[Community acquired pneumonia (CAP) in children younger than 5 years of age in southern Israel] Academic Article uri icon

abstract

  • Respiratory tract infections are a major cause of morbidity and mortality in children under the age of 5 years. The child population in southern Israel is divided into two main groups, Jewish and Bedouin, who differ in their socioeconomic status, with the Bedouin population living in lower socioeconomic conditions and overcrowding. Almost all children in southern Israel are treated at the Soroka University Medical Center. To compare the epidemiological and clinical data of Bedouin and Jewish children with community acquired pneumonia (CAP), who were treated at the Soroka University Medical Center. All chest X-rays of children under the age of 5 years, taken at the Pediatric Emergency room (PER) between the dates 4.11.2001 and 31.12.2007, were evaluated for pneumonia. Demographic and clinical data were collected to determine morbidity, hospitalization and mortality rates. Blood cultures and nasopharyngeal washes were taken to determine the pathogens of CAP. A total of 38,045 chest radiographs were evaluated; CAP was diagnosed in 5,965 of them (15.6%). The risk of presenting to the PER with CAP in children under the age of 5 years was 8.3% in Bedouin children and 5.4% in Jewish children (p < 0.01). The cumulative risk for hospitalization due to CAP in children under the age of 5 years was 5.8% for the Bedouin children and 2.2% for the Jewish children (p < 0.01). The Bedouin children were younger than the Jewish children (43.5% under 1 year of age vs. 23.7% respectively, p < 0.01). Tachypnea, hypoxemia and mortality rates (71.9% vs. 61%, 31.7% vs. 18.6% and 3% vs. 0.3%, p < 0.01 respectively) were higher in Bedouin children than in Jewish children. PER visits due to CAP are common, especially in Bedouin children. Bedouin patients were younger, with a more severe clinical course and with higher rates of morbidity, hospitalization and mortality than Jewish children. Improving living conditions, parental perception of disease severity and immunization programs (e.g. pneumococcal and influenza vaccine) could lead to a reduction in the gap between the two populations.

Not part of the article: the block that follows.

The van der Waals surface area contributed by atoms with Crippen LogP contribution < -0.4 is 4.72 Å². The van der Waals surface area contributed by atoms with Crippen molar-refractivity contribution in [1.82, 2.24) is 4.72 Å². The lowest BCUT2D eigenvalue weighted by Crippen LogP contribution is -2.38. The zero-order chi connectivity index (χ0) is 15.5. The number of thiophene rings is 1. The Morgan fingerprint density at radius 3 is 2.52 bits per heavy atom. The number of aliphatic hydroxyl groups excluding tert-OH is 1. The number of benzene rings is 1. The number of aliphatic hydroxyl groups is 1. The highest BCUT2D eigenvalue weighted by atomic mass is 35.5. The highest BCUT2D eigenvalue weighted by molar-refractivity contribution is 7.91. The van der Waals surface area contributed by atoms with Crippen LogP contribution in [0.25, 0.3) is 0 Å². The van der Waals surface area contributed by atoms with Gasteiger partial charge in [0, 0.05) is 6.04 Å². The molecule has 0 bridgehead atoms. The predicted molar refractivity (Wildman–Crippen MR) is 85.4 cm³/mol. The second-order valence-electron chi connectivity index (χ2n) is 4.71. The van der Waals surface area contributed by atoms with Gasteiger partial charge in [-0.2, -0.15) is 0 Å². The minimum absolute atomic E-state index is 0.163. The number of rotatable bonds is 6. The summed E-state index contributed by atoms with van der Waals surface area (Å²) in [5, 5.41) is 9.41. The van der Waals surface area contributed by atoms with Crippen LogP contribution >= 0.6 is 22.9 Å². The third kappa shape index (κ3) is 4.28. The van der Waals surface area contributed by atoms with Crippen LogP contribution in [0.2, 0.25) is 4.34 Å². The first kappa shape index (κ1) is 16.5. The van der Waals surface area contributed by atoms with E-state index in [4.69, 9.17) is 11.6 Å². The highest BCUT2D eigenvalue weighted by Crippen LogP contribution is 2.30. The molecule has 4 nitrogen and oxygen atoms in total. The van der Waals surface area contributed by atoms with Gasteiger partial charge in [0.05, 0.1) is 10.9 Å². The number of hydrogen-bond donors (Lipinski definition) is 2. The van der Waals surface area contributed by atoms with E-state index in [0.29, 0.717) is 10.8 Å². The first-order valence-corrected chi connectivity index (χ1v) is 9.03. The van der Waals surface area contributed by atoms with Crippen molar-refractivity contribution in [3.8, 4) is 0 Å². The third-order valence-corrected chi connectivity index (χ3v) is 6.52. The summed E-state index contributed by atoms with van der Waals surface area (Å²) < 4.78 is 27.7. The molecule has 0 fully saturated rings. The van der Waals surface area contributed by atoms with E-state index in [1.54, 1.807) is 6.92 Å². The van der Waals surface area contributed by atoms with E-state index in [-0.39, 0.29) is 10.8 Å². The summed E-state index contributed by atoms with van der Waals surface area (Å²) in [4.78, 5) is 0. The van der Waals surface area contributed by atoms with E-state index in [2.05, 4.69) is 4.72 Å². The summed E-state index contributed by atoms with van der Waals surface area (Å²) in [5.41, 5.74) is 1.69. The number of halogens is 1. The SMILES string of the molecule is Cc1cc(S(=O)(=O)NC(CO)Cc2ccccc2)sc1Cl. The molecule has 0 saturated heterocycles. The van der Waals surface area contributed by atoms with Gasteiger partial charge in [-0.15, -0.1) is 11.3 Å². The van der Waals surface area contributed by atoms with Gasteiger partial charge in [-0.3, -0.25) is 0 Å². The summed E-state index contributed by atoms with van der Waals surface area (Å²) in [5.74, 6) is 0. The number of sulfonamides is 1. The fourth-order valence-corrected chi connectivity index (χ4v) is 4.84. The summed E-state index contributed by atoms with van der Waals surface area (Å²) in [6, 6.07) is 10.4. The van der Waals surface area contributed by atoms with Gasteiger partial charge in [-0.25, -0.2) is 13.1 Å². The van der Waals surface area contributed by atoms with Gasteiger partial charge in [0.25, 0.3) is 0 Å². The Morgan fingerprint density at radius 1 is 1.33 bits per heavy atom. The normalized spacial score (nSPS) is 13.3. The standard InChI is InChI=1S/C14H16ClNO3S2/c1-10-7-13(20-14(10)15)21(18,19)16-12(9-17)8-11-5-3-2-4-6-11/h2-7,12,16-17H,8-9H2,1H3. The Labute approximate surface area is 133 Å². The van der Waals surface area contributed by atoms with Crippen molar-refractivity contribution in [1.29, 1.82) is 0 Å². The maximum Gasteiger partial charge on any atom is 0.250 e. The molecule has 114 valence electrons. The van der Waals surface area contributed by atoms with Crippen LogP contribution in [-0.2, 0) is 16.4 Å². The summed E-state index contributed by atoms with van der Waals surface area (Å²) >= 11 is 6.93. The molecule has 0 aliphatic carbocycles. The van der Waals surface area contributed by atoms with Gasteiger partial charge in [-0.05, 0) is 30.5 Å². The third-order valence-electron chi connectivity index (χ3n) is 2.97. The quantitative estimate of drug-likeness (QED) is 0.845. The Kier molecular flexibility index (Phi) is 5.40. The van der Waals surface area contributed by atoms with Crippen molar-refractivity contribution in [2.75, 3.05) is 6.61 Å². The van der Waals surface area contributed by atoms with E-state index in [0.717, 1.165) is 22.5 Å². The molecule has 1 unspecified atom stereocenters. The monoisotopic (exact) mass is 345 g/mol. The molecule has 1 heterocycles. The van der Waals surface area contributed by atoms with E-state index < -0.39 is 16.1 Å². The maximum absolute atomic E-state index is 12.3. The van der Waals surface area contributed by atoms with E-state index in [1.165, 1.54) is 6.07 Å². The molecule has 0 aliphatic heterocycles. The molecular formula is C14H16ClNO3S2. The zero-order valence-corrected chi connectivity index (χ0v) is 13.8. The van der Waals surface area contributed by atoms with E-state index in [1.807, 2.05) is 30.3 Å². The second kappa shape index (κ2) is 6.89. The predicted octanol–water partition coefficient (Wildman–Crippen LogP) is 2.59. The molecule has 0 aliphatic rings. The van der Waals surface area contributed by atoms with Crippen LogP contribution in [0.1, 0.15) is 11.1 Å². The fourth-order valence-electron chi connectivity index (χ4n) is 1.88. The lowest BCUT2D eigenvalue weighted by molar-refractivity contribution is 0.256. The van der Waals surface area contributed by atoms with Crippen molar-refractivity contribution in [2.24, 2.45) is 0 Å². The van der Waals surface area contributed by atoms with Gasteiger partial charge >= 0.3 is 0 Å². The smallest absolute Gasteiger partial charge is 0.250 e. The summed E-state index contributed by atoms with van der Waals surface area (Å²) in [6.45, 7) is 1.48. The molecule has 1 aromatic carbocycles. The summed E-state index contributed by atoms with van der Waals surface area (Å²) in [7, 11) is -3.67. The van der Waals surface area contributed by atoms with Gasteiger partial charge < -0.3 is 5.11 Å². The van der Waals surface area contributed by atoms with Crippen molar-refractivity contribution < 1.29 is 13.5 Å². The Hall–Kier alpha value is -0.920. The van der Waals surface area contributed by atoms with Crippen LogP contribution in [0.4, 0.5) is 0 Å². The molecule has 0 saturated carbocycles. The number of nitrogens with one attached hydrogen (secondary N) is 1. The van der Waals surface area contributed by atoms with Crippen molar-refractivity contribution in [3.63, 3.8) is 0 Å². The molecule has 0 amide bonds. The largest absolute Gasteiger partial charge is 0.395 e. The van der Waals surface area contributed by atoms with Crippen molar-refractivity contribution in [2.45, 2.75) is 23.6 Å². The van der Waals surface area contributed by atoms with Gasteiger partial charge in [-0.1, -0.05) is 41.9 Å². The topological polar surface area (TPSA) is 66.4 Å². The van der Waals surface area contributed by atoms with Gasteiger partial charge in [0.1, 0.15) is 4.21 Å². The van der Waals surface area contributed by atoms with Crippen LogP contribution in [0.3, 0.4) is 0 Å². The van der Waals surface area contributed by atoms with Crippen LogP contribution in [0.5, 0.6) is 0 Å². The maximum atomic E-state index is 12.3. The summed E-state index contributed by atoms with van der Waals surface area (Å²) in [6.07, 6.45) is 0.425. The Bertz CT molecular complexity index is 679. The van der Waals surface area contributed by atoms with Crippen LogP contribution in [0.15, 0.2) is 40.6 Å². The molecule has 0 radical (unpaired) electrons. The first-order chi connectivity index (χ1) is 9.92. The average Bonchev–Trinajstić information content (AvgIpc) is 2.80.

publication date

  • January 1, 2010